When having an ultrasound, Dustin and Sierra Yoder discovered that their five-month-old unborn baby had a brain disorder called an encephalocele, according to Live Action News.
This sometimes-fatal condition caused a portion of their son’s brain to grow outside his skull. The doctor’s advice to the concerned parents was to abort their baby boy. Because there wasn’t a chance of survival after birth, the Sugarcreek, Ohio couple said they scheduled an abortion. However, Sierra had a sudden change of heart.
She explained to The Washington Post: “The night before the procedure, I told Dustin I couldn’t do it. He had a big sigh of relief. He was very happy.”
Although doctors warned the parents that their son would die at birth, the Yoders said they wanted to spend as much time with their baby as possible and say goodbye. They were surprised and overjoyed when their son Bentley was born moving and screaming, according to the report.
“He was perfect,” Sierra said. “It really didn’t matter how long we had. We were just thankful we got to hold him.”
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The family spent the next 36 hours holding little Bentley before the doctors told them to take him home, according to the report.
The next few weeks Bentley continued to thrive. The Yoders said they met with multiple specialists about Bentley’s condition, but none of them gave the family hope. Finally, at the Boston Children’s Hospital, they found a surgical team that specializes in children with an encephalocele, according to the report. The doctors believed that Bentley was using the portion of his brain outside his head, and said they could try to place it back inside his skull.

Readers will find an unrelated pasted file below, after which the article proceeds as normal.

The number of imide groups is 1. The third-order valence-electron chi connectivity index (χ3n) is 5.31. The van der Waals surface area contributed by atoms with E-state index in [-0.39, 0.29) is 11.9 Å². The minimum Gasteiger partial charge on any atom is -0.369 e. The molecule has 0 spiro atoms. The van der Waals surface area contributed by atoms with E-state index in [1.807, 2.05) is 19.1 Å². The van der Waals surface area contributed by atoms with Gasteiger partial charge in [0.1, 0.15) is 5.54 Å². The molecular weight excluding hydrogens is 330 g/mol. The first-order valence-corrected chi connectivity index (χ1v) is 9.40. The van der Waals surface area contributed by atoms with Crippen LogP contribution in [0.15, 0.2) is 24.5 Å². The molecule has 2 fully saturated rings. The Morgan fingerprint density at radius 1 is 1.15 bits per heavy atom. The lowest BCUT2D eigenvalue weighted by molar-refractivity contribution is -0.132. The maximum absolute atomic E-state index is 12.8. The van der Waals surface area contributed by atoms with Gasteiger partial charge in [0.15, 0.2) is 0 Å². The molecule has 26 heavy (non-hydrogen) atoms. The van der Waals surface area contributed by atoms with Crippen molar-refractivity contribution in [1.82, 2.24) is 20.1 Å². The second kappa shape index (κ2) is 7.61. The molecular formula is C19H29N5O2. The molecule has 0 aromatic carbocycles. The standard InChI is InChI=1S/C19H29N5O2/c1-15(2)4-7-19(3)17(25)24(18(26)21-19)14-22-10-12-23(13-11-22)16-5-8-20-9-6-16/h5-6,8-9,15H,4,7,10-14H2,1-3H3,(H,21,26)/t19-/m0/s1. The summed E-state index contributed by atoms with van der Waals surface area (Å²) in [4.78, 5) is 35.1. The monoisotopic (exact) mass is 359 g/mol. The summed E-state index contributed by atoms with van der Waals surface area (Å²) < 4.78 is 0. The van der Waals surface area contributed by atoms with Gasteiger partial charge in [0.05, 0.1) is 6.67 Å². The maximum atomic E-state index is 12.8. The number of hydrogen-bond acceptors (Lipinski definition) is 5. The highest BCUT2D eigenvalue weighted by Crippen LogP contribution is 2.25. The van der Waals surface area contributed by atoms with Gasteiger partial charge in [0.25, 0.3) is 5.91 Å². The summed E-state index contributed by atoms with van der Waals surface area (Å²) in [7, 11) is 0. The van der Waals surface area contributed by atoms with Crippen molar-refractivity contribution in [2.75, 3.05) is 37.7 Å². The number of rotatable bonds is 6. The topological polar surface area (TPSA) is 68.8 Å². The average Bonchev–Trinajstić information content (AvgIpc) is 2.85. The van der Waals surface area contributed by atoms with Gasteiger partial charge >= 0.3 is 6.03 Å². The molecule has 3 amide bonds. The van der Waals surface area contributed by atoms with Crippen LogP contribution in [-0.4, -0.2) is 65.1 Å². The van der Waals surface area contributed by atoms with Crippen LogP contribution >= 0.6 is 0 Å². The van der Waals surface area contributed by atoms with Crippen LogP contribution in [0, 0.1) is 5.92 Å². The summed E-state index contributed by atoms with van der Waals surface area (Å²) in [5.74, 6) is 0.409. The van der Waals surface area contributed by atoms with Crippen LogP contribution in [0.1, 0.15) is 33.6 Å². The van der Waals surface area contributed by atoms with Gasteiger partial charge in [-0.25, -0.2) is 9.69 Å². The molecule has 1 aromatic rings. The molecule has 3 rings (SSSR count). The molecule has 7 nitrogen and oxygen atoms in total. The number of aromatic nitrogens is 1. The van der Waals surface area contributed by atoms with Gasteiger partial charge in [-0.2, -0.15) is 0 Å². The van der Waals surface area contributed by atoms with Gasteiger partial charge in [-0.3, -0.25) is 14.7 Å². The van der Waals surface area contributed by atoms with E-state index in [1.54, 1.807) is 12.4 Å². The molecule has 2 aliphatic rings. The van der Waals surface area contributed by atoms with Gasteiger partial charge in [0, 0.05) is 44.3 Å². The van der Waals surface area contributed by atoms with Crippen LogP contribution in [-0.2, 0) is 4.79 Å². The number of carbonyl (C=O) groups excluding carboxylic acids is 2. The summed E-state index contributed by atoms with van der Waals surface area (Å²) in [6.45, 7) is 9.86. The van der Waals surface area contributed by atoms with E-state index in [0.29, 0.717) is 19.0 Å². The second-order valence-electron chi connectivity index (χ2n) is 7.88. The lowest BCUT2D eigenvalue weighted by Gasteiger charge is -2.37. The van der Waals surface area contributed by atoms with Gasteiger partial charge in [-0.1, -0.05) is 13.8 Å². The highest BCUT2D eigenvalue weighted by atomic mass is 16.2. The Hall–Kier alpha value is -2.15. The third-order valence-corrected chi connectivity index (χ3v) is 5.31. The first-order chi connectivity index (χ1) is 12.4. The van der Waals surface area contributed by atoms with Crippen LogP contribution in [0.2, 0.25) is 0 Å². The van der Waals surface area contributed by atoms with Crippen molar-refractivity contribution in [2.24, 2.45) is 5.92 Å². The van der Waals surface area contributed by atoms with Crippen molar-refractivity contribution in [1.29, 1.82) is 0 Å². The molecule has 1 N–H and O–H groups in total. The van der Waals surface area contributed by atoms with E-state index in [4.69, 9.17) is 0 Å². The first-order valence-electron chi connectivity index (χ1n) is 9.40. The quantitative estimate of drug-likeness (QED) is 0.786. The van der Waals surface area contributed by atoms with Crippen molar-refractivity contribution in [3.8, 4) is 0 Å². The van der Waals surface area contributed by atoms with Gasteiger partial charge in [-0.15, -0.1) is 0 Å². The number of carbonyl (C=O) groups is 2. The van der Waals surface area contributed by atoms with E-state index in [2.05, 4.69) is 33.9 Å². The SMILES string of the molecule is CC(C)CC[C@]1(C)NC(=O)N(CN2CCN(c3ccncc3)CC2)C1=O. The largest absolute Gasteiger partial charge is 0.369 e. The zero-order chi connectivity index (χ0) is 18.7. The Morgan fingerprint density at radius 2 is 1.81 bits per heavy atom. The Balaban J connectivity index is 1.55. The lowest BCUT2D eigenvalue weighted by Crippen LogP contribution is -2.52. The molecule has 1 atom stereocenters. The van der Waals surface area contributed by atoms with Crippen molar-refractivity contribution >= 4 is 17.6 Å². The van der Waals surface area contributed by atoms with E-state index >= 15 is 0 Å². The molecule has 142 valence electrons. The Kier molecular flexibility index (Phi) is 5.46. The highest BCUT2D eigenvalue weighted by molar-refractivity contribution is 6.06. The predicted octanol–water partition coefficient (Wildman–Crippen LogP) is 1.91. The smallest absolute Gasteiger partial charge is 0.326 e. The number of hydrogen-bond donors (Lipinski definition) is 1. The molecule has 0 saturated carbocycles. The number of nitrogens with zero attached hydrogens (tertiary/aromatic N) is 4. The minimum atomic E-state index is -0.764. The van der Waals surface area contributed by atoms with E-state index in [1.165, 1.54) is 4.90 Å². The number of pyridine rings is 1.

Live Action News reported on the incredible procedure:
Dr. [John] Meara said that the difficult part about Bentley’s surgery was that a good portion of his brain was outside the skull, so the skull would need to be reconstructed. A 3D model of his skull was created and worked on several times as practice for the surgery that was scheduled for May 24.
Doctors cut back the skin and the membranes that were covering Bentley’s brain and drained excess fluid. Cuts they made in the skull allowed them to gently place the brain inside. The pieces of skull they had cut out were then put back on to close the gap.
The surgery was successful, and 7-month-old Bentley is currently growing and doing well, the Post reports. Sierra and Justin are amazed and grateful for their son’s progress.
Sierra reflected: “We’ve been through so much from the beginning – being told he’s not gonna make it. And him always proving everybody wrong.”
You can read the rest of Bentley’s story at Boston Children’s Hospital: Bentley’s Second Chance.